China on Thursday announced changes to purchase incentives for electric and hybrid cars, locally referred to as new energy vehicles (NEV), which earlier this month was extended for two years until the end of 2022.
Under the modified policy, subsidies are reduced year-on-year through to 2022, starting at a 10% cut this year.
While at first blush this may be a negative, BMO Capital Markets points out that “there is now an incentive for buyers to bring forward their purchase, whereas previously they may have delayed, supporting both lithium and cobalt markets”:
China is proactively looking to support the auto market, but in a way that aligns with their agenda to reduce pollution. If these new measures are deemed ineffective, China will simply revise policy again in the mid-term.
Apart from increased government support, covid-19 may boost the vehicle market in other ways: BMO research shows that Chinese living in cities are shunning public transport in favour of car journeys with nationwide expressway traffic up 35% year-on-year. In contrast, subway volumes in Shanghai and Beijing have halved.
Another positive for cobalt and nickel prices are rules announced by the finance ministry to raise the requirements for the driving range and energy intensity of vehicles in order to qualify for the subsidies.
More stringent range requirements favour batteries with NCM (nickel-cobalt-manganese) or NCA (nickel-cobalt-aluminum) cathodes over LFP (lithium-iron-phosphate) which while substantially cheaper, are bigger and heavier and offer lower range.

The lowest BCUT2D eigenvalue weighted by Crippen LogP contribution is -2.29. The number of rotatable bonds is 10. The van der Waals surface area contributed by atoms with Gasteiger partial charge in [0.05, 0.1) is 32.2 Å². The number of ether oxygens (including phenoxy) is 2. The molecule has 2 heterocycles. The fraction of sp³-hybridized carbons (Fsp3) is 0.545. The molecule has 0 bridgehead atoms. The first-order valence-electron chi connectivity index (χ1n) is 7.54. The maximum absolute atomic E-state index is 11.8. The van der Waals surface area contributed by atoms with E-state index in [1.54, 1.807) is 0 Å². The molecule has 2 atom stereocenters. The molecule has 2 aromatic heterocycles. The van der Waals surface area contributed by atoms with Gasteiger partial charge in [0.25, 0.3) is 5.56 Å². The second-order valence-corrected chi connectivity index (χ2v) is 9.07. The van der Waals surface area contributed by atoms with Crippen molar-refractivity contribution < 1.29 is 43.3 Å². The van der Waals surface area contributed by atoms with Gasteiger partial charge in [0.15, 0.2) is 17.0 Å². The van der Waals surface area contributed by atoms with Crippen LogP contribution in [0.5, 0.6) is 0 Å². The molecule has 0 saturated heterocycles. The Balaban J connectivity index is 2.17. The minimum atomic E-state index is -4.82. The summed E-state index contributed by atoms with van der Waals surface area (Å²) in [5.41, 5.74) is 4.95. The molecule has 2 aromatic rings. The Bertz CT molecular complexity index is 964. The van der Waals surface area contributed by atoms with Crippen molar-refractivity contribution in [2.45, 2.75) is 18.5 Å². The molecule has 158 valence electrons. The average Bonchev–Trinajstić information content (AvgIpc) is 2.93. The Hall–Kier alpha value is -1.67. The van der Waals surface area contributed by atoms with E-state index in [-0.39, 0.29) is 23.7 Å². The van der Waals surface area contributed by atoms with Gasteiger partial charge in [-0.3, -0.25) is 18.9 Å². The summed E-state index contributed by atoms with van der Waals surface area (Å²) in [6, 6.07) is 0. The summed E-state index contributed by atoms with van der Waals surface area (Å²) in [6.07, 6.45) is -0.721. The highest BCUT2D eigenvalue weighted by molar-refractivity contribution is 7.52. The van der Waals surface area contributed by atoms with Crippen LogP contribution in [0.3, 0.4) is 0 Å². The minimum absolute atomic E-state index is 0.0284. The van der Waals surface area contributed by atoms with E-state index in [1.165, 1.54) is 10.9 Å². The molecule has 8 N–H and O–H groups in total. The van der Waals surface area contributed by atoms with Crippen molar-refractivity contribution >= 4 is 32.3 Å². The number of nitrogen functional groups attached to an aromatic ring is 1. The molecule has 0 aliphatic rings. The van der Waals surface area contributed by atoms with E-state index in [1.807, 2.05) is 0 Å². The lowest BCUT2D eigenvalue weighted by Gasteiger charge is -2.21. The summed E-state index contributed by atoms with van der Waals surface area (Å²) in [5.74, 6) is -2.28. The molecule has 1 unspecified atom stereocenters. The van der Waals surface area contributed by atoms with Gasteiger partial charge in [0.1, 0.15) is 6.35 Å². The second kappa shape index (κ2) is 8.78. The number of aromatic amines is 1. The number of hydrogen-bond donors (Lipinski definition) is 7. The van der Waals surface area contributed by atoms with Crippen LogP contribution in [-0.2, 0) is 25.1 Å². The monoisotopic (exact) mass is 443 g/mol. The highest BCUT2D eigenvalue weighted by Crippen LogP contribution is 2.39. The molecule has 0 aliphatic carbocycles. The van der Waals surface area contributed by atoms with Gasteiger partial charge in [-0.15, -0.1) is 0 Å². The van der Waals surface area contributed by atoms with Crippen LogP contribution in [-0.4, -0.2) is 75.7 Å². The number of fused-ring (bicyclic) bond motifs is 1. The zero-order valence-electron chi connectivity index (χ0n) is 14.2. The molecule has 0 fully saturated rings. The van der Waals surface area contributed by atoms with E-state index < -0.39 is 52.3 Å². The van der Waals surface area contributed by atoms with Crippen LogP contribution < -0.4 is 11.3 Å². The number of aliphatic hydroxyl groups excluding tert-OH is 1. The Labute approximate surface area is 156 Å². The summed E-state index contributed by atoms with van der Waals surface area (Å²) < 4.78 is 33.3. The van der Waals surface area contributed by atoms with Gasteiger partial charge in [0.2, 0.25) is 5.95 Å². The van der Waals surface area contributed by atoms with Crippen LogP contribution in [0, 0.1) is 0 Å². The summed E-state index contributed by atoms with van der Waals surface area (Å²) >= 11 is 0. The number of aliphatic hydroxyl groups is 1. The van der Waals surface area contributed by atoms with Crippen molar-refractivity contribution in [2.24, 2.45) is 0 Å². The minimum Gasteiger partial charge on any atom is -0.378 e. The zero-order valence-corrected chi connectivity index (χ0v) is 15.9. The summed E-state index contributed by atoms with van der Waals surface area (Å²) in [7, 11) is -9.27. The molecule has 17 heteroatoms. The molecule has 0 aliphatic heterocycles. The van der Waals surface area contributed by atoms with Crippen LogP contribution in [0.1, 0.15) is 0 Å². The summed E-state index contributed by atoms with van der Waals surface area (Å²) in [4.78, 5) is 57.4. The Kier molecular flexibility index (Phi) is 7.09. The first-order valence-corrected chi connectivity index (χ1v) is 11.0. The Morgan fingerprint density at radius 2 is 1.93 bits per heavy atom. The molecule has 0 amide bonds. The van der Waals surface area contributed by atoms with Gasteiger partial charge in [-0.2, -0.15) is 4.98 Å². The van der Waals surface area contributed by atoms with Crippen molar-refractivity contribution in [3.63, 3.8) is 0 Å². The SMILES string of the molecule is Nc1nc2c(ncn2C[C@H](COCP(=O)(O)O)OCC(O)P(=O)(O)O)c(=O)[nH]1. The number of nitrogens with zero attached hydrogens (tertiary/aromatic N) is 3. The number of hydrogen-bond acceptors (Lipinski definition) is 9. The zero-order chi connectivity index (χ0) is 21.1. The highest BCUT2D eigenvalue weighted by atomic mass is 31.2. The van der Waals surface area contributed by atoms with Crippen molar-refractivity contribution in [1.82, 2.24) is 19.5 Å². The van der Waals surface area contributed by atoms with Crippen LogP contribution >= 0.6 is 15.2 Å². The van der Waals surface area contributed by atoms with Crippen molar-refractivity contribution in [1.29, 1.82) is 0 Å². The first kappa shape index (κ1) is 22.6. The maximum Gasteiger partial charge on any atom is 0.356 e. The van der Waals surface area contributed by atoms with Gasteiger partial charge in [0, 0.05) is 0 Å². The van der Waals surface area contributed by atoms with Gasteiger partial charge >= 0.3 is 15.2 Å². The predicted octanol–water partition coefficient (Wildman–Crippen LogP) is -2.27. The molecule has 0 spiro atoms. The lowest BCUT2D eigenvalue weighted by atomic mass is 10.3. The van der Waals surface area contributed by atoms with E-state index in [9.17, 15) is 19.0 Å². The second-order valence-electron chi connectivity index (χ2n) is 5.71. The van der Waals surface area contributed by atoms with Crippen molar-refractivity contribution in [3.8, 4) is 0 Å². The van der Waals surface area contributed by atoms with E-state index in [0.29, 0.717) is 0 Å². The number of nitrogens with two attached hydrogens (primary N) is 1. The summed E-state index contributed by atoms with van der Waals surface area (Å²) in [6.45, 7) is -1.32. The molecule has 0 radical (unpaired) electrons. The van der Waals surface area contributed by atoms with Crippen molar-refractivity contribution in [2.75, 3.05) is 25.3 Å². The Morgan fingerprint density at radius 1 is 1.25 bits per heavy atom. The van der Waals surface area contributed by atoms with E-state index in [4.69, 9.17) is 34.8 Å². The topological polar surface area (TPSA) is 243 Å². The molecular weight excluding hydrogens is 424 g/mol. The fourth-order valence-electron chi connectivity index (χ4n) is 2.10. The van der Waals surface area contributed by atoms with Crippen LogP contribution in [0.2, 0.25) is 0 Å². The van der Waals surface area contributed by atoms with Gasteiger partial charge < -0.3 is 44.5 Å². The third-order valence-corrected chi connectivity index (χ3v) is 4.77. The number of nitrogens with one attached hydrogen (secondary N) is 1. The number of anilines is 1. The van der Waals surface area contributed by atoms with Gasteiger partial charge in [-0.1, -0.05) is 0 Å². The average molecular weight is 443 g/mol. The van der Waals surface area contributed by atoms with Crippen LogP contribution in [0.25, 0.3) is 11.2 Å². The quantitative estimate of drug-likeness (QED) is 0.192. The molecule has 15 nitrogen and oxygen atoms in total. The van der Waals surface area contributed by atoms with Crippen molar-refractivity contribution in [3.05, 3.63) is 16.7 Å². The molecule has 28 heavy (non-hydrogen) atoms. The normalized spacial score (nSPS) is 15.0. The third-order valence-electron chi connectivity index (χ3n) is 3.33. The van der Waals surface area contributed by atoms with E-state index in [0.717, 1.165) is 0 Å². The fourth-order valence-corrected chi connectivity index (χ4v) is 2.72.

In a surprise move, Tesla opted for LFP batteries for its entry-level Chinese Model 3s over NCA, despite the fact that in order to qualify for the subsidy in its current guise the car must have a range of at least 250km (155 miles).
Light passenger cars fitted with LFPs already struggle to attain this, which means any increase in minimum range may force a rethink at Tesla as it often touts the sportiness of its vehicles.
Another obstacle for Tesla’s success in China is that subsidies will only apply to passenger cars costing less than 300,000 yuan ($42,376). Reuters reports the Model 3 is currently priced at 323,800 yuan before subsidies.
The Chinese auto market, the world’s largest, accounting for some 28% of passenger cars sold globally, is particularly sensitive to government subsidies to encourage switching from gasoline-powered cars.
After growing at more than 60% before, NEV sales contracted in 2019 to 1.1m vehicles after Beijing made changes to the scheme mid-year.
China has set a target for NEVs to account for a fifth of overall car and truck sales by 2025, compared with the current level below 5%.
The EV industry is a pillar of the ruling communist party’s controversial Made in China 2025 program to dominate hi-tech fields globally.